Under Connecticut law, you can recover compensation even if you were partly at fault for the accident in which you were injured. However, there are some important limitations. To explain how this works, first we should take a quick look at a typical personal injury lawsuit involving a motor vehicle accident.
Imagine you are stopped at a stop light, when a careless driver crashes into the back of your car, injuring you. In this case, you have done nothing wrong, and the other driver has acted negligently. Because they caused the accident through negligence, you should be able to hold them liable for the damages you suffered as a result.
This has been a fairly simple explanation of how negligence works in personal injury lawsuits, but the facts in these legal actions are often much more complicated. In these trickier cases, the law can be more complicated as well.
In the past, courts held that the injured could not recover compensation if they shared any of the fault for their accident. This led to many results that seemed grossly unfair, and inspired states to reform their negligence laws. Connecticut took an approach known as modified comparative negligence.
Under this system, when multiple parties have contributed to an accident through negligence, courts assess the evidence and determine how much fault each party bears for the accident. An injured party may recover from the others so long as the injured party bore no more than 50% of the fault. However, their recovery is reduced in proportion to their share of fault.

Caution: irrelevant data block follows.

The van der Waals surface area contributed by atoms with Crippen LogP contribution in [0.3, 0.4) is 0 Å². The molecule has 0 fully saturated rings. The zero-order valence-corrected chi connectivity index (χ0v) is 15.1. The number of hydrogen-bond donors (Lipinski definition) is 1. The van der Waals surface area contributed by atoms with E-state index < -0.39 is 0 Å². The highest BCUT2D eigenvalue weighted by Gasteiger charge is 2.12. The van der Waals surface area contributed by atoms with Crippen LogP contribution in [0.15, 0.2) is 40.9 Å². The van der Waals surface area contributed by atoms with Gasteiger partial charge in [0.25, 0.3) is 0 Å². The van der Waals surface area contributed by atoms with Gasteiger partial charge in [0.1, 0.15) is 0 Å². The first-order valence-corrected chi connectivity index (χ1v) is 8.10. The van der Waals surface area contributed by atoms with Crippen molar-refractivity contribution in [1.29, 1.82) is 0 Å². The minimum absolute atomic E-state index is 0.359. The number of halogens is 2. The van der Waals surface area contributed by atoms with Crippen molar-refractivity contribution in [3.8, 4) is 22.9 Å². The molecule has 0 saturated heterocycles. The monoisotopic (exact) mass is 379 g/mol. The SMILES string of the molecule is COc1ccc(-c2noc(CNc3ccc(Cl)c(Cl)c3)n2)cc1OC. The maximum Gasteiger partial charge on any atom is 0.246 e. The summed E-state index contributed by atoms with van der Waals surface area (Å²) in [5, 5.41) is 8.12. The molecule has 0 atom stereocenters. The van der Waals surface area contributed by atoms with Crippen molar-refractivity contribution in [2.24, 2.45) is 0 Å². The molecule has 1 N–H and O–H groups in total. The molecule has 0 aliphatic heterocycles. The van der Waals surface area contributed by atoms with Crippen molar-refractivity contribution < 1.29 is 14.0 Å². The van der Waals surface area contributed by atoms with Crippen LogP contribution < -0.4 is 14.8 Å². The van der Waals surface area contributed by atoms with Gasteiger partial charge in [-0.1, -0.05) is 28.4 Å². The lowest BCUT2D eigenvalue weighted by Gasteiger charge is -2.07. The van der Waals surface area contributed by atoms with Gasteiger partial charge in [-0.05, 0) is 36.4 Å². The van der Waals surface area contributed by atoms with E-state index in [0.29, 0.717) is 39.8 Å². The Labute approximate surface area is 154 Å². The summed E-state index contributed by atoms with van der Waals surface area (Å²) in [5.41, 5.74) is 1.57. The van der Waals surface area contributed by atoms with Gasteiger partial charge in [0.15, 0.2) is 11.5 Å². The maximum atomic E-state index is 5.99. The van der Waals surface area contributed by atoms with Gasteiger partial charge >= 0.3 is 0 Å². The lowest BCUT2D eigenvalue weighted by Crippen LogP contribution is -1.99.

Let’s return to the example above. Now let’s say that you were doing something wrong. When you were stopped at the light, you were slightly over the center line between two lanes when the other car crashed into you. The court determines that because of this negligent act, you contributed 15% of the fault for the accident.
Because your share of the fault is below 50%, you can recover from the other negligent driver. However, your recovery is reduced by 15%, which is the same percentage as your share of the fault. If your damages total $100,000, your recovery amount is reduced by 15%, to $85,000.
Even at a reduced amount, this type of recovery can be crucial to helping the injured and their families carry on in the wake of a serious injury. The medical expenses and other damages that follow a car accident can be extremely high, and every bit of compensation helps. An experienced attorney can help the injured and their families to review their options.